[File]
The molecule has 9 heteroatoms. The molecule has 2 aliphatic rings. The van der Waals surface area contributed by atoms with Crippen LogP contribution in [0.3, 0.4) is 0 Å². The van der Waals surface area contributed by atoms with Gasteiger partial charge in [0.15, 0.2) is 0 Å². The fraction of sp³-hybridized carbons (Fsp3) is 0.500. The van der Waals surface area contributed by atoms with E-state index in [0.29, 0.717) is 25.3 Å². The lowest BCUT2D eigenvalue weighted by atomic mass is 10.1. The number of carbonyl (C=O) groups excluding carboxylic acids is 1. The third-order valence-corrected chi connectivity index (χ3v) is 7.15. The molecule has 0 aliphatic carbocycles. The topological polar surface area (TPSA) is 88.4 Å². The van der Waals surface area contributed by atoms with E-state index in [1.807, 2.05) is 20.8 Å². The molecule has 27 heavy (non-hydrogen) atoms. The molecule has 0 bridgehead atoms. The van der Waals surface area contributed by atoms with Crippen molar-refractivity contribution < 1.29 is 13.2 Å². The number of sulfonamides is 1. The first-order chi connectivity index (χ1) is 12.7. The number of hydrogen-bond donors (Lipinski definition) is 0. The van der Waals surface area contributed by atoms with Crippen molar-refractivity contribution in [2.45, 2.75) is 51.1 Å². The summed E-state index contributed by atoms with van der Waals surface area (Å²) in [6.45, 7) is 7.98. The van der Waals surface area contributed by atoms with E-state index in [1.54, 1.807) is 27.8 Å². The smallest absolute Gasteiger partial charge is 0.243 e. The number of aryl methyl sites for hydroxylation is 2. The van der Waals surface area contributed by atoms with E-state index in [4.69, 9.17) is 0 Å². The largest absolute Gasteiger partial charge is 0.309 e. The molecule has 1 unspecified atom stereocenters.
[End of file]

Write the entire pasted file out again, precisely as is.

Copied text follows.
The molecule has 9 heteroatoms. The molecule has 2 aliphatic rings. The van der Waals surface area contributed by atoms with Crippen LogP contribution in [0.3, 0.4) is 0 Å². The van der Waals surface area contributed by atoms with Gasteiger partial charge in [0.15, 0.2) is 0 Å². The fraction of sp³-hybridized carbons (Fsp3) is 0.500. The van der Waals surface area contributed by atoms with E-state index in [0.29, 0.717) is 25.3 Å². The lowest BCUT2D eigenvalue weighted by atomic mass is 10.1. The number of carbonyl (C=O) groups excluding carboxylic acids is 1. The third-order valence-corrected chi connectivity index (χ3v) is 7.15. The molecule has 0 aliphatic carbocycles. The topological polar surface area (TPSA) is 88.4 Å². The van der Waals surface area contributed by atoms with E-state index in [1.807, 2.05) is 20.8 Å². The molecule has 27 heavy (non-hydrogen) atoms. The molecule has 0 bridgehead atoms. The van der Waals surface area contributed by atoms with Crippen molar-refractivity contribution < 1.29 is 13.2 Å². The number of sulfonamides is 1. The first-order chi connectivity index (χ1) is 12.7. The number of hydrogen-bond donors (Lipinski definition) is 0. The van der Waals surface area contributed by atoms with Crippen molar-refractivity contribution in [2.45, 2.75) is 51.1 Å². The summed E-state index contributed by atoms with van der Waals surface area (Å²) in [6.45, 7) is 7.98. The van der Waals surface area contributed by atoms with E-state index in [1.54, 1.807) is 27.8 Å². The smallest absolute Gasteiger partial charge is 0.243 e. The number of aryl methyl sites for hydroxylation is 2. The van der Waals surface area contributed by atoms with E-state index in [4.69, 9.17) is 0 Å². The largest absolute Gasteiger partial charge is 0.309 e. The molecule has 1 unspecified atom stereocenters.